Sunday, February 26, 2006
Saturday, February 25, 2006
What is this diet called?
I refer to it as the Eat Less Exercise More diet or ELEM.
Why haven’t I already purchased an expensive book or watched an inane infomercial about this diet?
The name could not be copyrighted and the principles are already known to most folks whose age and IQ add up to more than 90.
Which foods can be eaten with the ELEM diet!
You can consume edible foods, as well as some institutional food service foods and “convenience” foods.
What is the basic idea?
How much less?
Less than you usually eat.
How will I know if I am eating less, do I count calories or grams of fat and carbohydrates?
Heck no! Most folks can’t even see a calorie and they think a gram is a kind of cracker. This diet works for everyone. Anyone who can put on pants will immediately know when this diet is working. Their pants will become looser over time.
But what if I am eating less and my pants aren’t any looser?
This sometimes occurs when you aren’t actually eating less. This is why the fail safe back up, Exercise More, is part of the plan.
To answer that question we have to go back in history to the age of “actual work”. Actual work involved people who made their living by moving heavy things and traveling long distances using only their muscles. The number of people who do actual work has dwindled to a tiny fraction of the populations of industrialized countries. Exercise is the new name for lifting heavy things and traveling long distances using only your muscles, but it has nothing to do with making a living.
Doesn’t my work count as exercise?
It is likely that your work involves moving mostly your fingers and lips. They just aren’t heavy enough.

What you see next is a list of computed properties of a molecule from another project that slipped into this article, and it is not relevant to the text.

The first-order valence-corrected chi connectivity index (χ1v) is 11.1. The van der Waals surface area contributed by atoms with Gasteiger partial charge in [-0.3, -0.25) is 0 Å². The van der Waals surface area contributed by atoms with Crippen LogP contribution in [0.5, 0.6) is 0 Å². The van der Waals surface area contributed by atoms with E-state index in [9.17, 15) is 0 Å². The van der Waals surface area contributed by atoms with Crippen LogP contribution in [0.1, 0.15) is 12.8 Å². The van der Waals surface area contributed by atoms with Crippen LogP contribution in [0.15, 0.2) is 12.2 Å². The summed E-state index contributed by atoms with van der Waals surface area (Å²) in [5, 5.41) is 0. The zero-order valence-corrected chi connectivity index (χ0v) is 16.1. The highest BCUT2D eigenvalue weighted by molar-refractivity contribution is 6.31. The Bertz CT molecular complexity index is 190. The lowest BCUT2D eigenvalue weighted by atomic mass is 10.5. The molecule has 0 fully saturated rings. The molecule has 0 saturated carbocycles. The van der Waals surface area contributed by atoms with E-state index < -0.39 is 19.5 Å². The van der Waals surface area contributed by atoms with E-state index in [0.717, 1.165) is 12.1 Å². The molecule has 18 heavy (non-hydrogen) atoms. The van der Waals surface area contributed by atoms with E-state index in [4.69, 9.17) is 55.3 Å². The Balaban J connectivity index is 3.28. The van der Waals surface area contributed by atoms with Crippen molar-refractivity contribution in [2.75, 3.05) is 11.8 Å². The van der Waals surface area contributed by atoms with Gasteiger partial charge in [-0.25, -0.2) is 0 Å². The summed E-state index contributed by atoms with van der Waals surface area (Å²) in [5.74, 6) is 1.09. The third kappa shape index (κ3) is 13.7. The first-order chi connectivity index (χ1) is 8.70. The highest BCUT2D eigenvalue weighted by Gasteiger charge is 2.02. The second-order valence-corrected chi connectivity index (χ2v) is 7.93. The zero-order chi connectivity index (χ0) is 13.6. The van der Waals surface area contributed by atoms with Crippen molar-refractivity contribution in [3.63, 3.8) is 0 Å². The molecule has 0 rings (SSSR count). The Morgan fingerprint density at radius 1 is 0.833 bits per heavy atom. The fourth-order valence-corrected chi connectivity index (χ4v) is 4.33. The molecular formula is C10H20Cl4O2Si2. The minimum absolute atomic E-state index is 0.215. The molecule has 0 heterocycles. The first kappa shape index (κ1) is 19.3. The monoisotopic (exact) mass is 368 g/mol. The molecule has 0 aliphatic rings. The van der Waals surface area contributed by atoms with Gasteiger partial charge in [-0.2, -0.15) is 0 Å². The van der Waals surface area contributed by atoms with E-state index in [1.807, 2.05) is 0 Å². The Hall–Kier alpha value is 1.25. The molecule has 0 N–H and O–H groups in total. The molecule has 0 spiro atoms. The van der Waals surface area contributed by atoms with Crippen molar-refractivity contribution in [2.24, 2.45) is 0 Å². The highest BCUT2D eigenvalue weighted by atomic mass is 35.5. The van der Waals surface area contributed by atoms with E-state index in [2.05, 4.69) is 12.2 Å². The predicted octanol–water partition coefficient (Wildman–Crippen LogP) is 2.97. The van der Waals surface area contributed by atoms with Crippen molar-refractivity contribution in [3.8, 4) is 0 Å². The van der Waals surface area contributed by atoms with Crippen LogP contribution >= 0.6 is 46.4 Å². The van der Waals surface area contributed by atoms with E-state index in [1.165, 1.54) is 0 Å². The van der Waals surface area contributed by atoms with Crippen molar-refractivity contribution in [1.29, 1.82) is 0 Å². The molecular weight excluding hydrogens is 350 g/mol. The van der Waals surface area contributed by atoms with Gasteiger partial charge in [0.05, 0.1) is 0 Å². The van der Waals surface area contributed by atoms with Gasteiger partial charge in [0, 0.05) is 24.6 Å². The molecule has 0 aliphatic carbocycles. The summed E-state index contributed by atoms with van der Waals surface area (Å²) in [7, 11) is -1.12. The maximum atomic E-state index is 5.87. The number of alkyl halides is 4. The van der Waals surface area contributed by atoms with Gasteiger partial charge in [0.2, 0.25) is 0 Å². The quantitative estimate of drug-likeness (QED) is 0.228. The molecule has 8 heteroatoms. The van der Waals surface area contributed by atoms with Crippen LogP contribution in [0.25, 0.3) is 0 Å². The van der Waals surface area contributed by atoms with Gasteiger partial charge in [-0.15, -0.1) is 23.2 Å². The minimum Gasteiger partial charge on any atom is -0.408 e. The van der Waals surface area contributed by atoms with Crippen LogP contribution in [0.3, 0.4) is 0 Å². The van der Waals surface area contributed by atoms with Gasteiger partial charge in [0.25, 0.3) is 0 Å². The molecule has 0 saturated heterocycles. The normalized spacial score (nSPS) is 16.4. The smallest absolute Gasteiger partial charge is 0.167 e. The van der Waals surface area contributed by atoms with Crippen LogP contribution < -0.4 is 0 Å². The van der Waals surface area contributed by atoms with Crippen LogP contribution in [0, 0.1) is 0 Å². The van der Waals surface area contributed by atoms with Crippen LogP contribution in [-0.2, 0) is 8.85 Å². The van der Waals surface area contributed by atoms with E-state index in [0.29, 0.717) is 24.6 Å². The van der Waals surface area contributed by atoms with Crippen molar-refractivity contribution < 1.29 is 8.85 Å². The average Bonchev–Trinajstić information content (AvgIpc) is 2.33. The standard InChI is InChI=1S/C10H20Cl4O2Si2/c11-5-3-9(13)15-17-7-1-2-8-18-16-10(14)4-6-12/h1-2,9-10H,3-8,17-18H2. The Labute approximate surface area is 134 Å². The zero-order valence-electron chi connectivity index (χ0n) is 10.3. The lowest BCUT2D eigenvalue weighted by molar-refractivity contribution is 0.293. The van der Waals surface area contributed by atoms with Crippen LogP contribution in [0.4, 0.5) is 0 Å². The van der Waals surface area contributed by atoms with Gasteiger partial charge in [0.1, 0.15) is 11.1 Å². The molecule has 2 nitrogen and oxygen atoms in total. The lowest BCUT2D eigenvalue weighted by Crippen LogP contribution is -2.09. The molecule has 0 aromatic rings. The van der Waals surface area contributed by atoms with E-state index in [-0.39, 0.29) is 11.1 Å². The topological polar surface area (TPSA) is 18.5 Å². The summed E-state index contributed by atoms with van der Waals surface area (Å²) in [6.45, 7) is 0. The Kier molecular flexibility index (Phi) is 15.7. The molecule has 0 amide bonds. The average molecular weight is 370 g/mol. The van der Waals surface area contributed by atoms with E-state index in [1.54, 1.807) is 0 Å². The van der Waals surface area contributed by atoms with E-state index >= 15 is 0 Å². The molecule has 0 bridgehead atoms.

How much should I exercise?
Lift heavy things or move most of your body by using your muscles until you are tired.
I’m dead tired most days. Does that mean I am exercising enough?
No. You have to get tired by lifting heavy things or moving your body.
I am pretty sure that most people know that if they eat less and exercise more they will lose weight. Why are so many people still fat?
We don’t do it.
Who should use the ELEM diet plan?
People who are actually fat, not people who are thin or who just think they are fat.
Does my age matter?
Of course it does. Every year you live, you are one year closer to your death. That is a great example of an asinine question.
I am having trouble getting started on the part where I eat less and exercise more. What should I do?
Trouble is to be expected. Most people have large amounts of trouble during an average year. The real secret to motivation is to let yourself be troubled by the fact that you are fat. We all have an innate desire to avoid trouble. If being fat troubles you more than being hungry or tired, you can lose weight.
I don’t feel troubled about being fat.
Then why are you reading a long FAQ about how to lose weight?
Are you advocating guilt?
Not necessarily, vanity or an unhealthy concern about what others think of you can be just as effective as guilt.
Are you saying that only guilty, vain, or self conscious people can follow this plan?
Absolutely not! People who care about their health will also benefit. However, there aren’t many people like that.
I am having trouble believing that something so simple can be true.
It is exactly because it is simple that you are having trouble believing.
Monday, February 20, 2006
Sunday, February 19, 2006
This was a public display of affection. For reasons unknown, I want to make it even more public, so here it is for anyone who chooses to tune into to this blog. The old battered guy is me. The beautiful young woman is Barbara, my wife. We were dancing at the reception after the wedding of two of our very closest friends. It was just weeks before the wedding of our daughter Julia. I am so blessed to love her and be loved by her. I pray that God will give me more love and more ways to serve her. I pray that he will conform my mind to the mind of Christ. I want to love her as Christ loves the church.
Saturday, February 18, 2006